Development environment allows ECU software development without hardware

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By Christoph Hammerschmidt

Renesas has unveiled an integrated development environment that enables the rapid development of software for automotive ECUs with multiple hardware devices. The integrated environment supports co-simulation, debugging and tracing, high-speed simulation and distributed processing software across multiple SoCs and MCUs, even before the corresponding hardware is available. This development environment addresses the trend in the automotive industry towards software-first product development. The value of a vehicle is increasingly defined by its software. It also enables the shift-left software design approach, which focuses on verification and validation of the software early in the development cycle when the hardware is not yet available. The first tools for the development environment are available now for the R-Car S4 and RH850/U2A devices.

With the development environment, Renesas aims to help its automotive customers implement software-first development approaches and transform their E/E architectures, said Hirofumi Kawaguchi, vice president of Renesas’ Automotive Software Development Division.

By integrating and connecting simulators such as the R-Car Virtual Platform, which were previously provided for single devices such as SoCs and microcontrollers, the new development environment provides a new capability for simulations when using multiple devices. Designs can now be optimised by aligning different application functions and integrating system-level software verification. A development tool that automatically generates software code for electronic devices and a simulation environment to verify MATLAB /Simulink models are also available. With these tools, developers can evaluate performance and begin application development before hardware and ECUs go into production.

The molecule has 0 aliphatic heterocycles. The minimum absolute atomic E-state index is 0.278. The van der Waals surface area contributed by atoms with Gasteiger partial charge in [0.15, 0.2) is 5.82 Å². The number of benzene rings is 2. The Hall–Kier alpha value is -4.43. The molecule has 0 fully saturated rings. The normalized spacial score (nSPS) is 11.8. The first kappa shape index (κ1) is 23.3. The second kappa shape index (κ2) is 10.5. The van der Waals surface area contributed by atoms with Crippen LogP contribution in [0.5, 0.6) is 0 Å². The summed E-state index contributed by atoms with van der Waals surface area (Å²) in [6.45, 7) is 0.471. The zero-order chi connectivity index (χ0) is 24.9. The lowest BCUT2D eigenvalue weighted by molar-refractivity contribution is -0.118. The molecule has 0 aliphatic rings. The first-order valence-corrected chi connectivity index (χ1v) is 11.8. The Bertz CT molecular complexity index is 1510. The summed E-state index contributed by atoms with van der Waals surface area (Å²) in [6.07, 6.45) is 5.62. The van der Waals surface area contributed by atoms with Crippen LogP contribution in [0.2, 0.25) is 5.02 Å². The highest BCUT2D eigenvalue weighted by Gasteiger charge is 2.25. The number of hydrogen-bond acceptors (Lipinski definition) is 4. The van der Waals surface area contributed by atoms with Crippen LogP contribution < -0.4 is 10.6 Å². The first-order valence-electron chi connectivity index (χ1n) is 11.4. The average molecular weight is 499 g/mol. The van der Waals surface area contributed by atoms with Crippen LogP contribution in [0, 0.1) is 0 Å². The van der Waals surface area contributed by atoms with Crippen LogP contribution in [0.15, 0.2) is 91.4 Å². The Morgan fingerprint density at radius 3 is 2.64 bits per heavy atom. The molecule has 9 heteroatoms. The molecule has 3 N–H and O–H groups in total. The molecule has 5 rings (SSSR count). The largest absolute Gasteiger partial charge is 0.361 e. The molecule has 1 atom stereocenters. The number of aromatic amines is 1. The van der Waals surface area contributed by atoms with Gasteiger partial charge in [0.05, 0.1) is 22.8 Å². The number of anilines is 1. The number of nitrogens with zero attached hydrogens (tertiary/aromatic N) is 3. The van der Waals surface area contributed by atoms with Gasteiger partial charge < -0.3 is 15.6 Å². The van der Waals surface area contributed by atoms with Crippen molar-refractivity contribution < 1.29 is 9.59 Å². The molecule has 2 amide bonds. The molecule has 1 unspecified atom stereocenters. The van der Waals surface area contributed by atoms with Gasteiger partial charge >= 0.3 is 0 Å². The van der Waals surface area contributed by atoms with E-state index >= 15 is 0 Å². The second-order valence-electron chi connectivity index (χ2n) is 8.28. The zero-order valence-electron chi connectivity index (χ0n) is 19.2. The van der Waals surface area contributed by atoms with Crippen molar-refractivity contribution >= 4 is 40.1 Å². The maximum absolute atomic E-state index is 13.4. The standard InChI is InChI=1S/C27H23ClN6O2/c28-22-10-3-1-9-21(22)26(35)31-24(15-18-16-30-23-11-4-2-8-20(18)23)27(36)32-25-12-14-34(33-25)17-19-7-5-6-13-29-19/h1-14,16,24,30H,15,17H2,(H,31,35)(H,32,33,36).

To easily visualise the internal workings of software, the company provides a debug and trace tool. This enables concurrent and synchronised execution, execution control through breakpoints and tracing of data for ECUs with multiple devices. With this tool, users can visualise processing sequences, evaluate performance profiles and anticipate problems that may arise from the operation of multiple devices that are closely linked within the same ECU.

In ECU-level simulations, the target software is usually very large and simulation execution takes a long time. The new high-speed simulator is based on QEMU, an open-source virtual environment. This models the SoCs and microcontrollers at a high level of abstraction and enables faster simulation of complex software at ECU level.



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